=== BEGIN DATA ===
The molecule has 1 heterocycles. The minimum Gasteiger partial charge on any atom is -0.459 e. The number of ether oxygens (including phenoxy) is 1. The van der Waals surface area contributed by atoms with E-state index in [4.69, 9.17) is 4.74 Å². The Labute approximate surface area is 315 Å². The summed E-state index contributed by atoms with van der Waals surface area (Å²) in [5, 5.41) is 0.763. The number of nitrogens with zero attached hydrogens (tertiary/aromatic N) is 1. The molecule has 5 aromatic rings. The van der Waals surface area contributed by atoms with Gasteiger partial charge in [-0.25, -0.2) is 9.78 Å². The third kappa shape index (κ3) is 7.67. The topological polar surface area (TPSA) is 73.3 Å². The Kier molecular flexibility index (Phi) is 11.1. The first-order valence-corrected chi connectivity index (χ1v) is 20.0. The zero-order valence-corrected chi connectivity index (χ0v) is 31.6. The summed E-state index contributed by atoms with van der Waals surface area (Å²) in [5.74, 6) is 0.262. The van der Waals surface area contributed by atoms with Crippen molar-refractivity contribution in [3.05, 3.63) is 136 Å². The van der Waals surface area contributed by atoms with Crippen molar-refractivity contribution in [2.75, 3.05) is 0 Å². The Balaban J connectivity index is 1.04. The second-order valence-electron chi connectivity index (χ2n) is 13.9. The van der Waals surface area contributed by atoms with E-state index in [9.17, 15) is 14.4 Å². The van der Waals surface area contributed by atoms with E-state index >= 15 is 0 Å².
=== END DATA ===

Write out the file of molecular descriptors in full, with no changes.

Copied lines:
The molecule has 1 heterocycles. The minimum Gasteiger partial charge on any atom is -0.459 e. The number of ether oxygens (including phenoxy) is 1. The van der Waals surface area contributed by atoms with E-state index in [4.69, 9.17) is 4.74 Å². The Labute approximate surface area is 315 Å². The summed E-state index contributed by atoms with van der Waals surface area (Å²) in [5, 5.41) is 0.763. The number of nitrogens with zero attached hydrogens (tertiary/aromatic N) is 1. The molecule has 5 aromatic rings. The van der Waals surface area contributed by atoms with Gasteiger partial charge in [-0.25, -0.2) is 9.78 Å². The third kappa shape index (κ3) is 7.67. The topological polar surface area (TPSA) is 73.3 Å². The Kier molecular flexibility index (Phi) is 11.1. The first-order valence-corrected chi connectivity index (χ1v) is 20.0. The zero-order valence-corrected chi connectivity index (χ0v) is 31.6. The summed E-state index contributed by atoms with van der Waals surface area (Å²) in [5.74, 6) is 0.262. The van der Waals surface area contributed by atoms with Crippen molar-refractivity contribution in [3.05, 3.63) is 136 Å². The van der Waals surface area contributed by atoms with Crippen molar-refractivity contribution in [2.75, 3.05) is 0 Å². The Balaban J connectivity index is 1.04. The second-order valence-electron chi connectivity index (χ2n) is 13.9. The van der Waals surface area contributed by atoms with E-state index in [9.17, 15) is 14.4 Å². The van der Waals surface area contributed by atoms with E-state index >= 15 is 0 Å².